Four years ago, in Germany, Brazil held open house with Ronaldo and Roberto Carlos expected to hang around until two in the morning so their interviews could be carried live on Brazilian television.
Many thought it added to the already overwhelming strain that these footballers are expected to bear and it was noticeable that when Maicon finally broke through North Korea's stubborn defence at Ellis Park in the opening group match, he burst into tears.
Perhaps everything the purist detests about Dunga's Brazil was on display in Durban as what should have been one of the epic contests of this World Cup dissolved into a bitter goalless draw. It was Brazil's first in 24 games and their first in a World Cup since 1978 when a side coached by Claudio Coutinho, who emphasised physical fitness over artistry and dropped Rivelino because he was supposedly overweight, stumbled through their group in Mar del Plata. Dunga was, however, without the admittedly stuttering Kaka after his ludicrous dismissal against Ivory Coast, while Elano's shins, protected by pads bearing the names of his two daughters, were still recovering from the impact of Cheik Tiote's tackle.
In Durban, Dunga omitted Robinho's fluid skills for the earthier talents of Nilmar, who may keep his place against Chile tonight if for no other reason that he scored a hat-trick against them in qualification 10 months ago.
And it was in qualification, rather than this World Cup, where Chile most impressed. The tournament has been seen as a personal quest for their manager, Marcelo Bielsa, who has never forgiven himself for failing to take his native Argentina beyond the group stages in 2002: "The scar will never fade," he said.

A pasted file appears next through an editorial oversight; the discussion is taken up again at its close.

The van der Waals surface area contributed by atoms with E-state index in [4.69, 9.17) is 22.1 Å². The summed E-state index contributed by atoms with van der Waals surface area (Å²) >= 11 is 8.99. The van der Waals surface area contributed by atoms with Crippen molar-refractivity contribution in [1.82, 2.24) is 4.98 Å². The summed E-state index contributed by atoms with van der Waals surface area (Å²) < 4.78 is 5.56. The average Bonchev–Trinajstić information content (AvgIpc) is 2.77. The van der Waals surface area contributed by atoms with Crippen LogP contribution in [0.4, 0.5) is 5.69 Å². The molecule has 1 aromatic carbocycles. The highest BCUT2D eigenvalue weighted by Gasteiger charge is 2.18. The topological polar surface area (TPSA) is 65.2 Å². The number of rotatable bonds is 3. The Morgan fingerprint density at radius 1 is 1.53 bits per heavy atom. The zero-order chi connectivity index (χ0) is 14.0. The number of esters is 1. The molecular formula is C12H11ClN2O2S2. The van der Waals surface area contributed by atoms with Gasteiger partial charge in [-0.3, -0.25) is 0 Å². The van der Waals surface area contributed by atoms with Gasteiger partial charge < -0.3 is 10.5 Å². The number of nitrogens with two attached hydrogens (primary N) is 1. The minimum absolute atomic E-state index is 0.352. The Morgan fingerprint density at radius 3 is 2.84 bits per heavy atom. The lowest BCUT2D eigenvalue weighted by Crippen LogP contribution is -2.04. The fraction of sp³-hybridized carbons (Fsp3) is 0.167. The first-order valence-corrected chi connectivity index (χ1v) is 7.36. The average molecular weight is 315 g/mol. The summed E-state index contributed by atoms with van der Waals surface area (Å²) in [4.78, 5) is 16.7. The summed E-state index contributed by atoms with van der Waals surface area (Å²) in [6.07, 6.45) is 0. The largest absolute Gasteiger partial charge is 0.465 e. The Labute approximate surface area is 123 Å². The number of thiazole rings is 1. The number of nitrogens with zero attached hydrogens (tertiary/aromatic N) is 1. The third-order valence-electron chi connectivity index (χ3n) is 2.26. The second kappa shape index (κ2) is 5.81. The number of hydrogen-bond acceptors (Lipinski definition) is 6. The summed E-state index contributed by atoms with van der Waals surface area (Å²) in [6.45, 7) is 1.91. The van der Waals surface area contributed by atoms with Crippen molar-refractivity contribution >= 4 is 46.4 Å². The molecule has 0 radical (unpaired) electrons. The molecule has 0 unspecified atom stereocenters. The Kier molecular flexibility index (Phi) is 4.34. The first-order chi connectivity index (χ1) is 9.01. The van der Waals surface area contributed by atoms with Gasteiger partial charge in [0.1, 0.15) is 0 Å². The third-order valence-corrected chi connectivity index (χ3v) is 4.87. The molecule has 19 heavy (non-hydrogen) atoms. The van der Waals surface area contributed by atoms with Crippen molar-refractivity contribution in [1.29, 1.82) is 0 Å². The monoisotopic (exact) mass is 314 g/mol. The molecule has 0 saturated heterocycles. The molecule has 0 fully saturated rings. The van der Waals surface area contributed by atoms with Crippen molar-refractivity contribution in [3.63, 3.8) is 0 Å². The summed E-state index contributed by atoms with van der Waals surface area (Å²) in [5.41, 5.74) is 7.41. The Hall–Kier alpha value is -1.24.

He may have given Chile their first World Cup victory since 1962, when they were beaten in the semi-finals by a Brazilian side pivoted around the brilliance of Garrincha and Vava, but his demeanour after their defeat by Spain in the Loftus Versfeld suggested they had thrown away an opportunity to top the group and avoid a team against whom his adopted nation have a serious inferiorty complex. In 65 enounters between the two sides, Chile have won seven times and the last of those was a decade ago. "To celebrate qualification superimposed on defeat creates ambivalance," was his studied attitude after the final whistle in Pretoria – from a man who could have been a lawyer had football not come calling.
Even without the weight of history bearing down on his team, the performance against Spain, who knew they had to win to survive, was chaotic. Whoever Dunga choses to partner Luis Fabiano in attack will face a Chilean back four stripped of its two regular centre-halves, Gary Medel and Waldo Ponce, and midfielder Marco Estrada, whose early dismissal in Pretoria deprived his team of the platform from which they could mount a serious comeback.
Nevertheless, Bielsa, who was known as "The Madman" in Argentina for his obsessive attention to detail – such as striding out to measure the pitch before kick-off – will not abandon the attacking principles that saw Chile score more times in qualification than Brazil, any more than Dunga will toss away his philosophy. "In today's football caution is virtue and daring is not well thought of," he said. But in Johannesburg tonight the odds are still on the triumph of caution.